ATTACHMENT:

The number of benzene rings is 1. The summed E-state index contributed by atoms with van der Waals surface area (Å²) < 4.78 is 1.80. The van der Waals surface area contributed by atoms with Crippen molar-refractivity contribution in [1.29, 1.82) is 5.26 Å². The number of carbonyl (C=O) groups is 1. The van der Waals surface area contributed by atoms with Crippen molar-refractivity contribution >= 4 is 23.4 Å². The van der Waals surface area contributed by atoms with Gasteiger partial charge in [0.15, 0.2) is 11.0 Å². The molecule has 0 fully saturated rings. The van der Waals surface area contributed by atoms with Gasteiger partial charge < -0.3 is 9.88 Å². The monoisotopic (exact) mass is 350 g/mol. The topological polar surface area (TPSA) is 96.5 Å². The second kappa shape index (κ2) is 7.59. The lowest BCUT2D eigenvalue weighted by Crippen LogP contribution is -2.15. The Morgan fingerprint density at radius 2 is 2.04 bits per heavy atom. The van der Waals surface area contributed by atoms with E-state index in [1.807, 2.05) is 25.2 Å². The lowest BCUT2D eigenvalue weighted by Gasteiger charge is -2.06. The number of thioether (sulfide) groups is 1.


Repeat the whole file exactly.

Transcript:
The number of benzene rings is 1. The summed E-state index contributed by atoms with van der Waals surface area (Å²) < 4.78 is 1.80. The van der Waals surface area contributed by atoms with Crippen molar-refractivity contribution in [1.29, 1.82) is 5.26 Å². The number of carbonyl (C=O) groups is 1. The van der Waals surface area contributed by atoms with Crippen molar-refractivity contribution >= 4 is 23.4 Å². The van der Waals surface area contributed by atoms with Gasteiger partial charge in [0.15, 0.2) is 11.0 Å². The molecule has 0 fully saturated rings. The van der Waals surface area contributed by atoms with Gasteiger partial charge < -0.3 is 9.88 Å². The monoisotopic (exact) mass is 350 g/mol. The topological polar surface area (TPSA) is 96.5 Å². The second kappa shape index (κ2) is 7.59. The lowest BCUT2D eigenvalue weighted by Crippen LogP contribution is -2.15. The Morgan fingerprint density at radius 2 is 2.04 bits per heavy atom. The van der Waals surface area contributed by atoms with E-state index in [1.807, 2.05) is 25.2 Å². The lowest BCUT2D eigenvalue weighted by Gasteiger charge is -2.06. The number of thioether (sulfide) groups is 1.